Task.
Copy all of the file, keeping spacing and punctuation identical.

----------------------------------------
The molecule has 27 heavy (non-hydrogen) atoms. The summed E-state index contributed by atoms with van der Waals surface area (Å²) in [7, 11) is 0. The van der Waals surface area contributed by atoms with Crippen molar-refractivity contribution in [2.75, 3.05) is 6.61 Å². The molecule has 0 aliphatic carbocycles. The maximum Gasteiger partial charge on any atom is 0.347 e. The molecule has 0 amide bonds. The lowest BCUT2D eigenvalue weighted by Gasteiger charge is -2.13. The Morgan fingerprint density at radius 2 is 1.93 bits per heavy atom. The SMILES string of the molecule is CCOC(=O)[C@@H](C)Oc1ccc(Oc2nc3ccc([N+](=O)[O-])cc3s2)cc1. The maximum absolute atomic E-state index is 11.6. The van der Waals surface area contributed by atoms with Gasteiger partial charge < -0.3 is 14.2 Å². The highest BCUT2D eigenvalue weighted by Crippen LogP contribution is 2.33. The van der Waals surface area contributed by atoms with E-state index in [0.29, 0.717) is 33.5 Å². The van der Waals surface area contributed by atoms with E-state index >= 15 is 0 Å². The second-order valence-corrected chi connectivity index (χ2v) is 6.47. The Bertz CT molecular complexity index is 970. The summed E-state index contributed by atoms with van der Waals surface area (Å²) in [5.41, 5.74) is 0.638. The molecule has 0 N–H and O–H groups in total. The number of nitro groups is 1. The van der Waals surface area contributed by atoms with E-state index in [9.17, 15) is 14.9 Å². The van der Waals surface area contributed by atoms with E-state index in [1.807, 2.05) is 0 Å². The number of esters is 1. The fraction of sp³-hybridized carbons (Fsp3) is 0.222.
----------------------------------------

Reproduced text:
The molecule has 27 heavy (non-hydrogen) atoms. The summed E-state index contributed by atoms with van der Waals surface area (Å²) in [7, 11) is 0. The van der Waals surface area contributed by atoms with Crippen molar-refractivity contribution in [2.75, 3.05) is 6.61 Å². The molecule has 0 aliphatic carbocycles. The maximum Gasteiger partial charge on any atom is 0.347 e. The molecule has 0 amide bonds. The lowest BCUT2D eigenvalue weighted by Gasteiger charge is -2.13. The Morgan fingerprint density at radius 2 is 1.93 bits per heavy atom. The SMILES string of the molecule is CCOC(=O)[C@@H](C)Oc1ccc(Oc2nc3ccc([N+](=O)[O-])cc3s2)cc1. The maximum absolute atomic E-state index is 11.6. The van der Waals surface area contributed by atoms with Gasteiger partial charge < -0.3 is 14.2 Å². The highest BCUT2D eigenvalue weighted by Crippen LogP contribution is 2.33. The van der Waals surface area contributed by atoms with E-state index in [0.29, 0.717) is 33.5 Å². The van der Waals surface area contributed by atoms with E-state index >= 15 is 0 Å². The second-order valence-corrected chi connectivity index (χ2v) is 6.47. The Bertz CT molecular complexity index is 970. The summed E-state index contributed by atoms with van der Waals surface area (Å²) in [5.41, 5.74) is 0.638. The molecule has 0 N–H and O–H groups in total. The number of nitro groups is 1. The van der Waals surface area contributed by atoms with E-state index in [9.17, 15) is 14.9 Å². The van der Waals surface area contributed by atoms with E-state index in [1.807, 2.05) is 0 Å². The number of esters is 1. The fraction of sp³-hybridized carbons (Fsp3) is 0.222.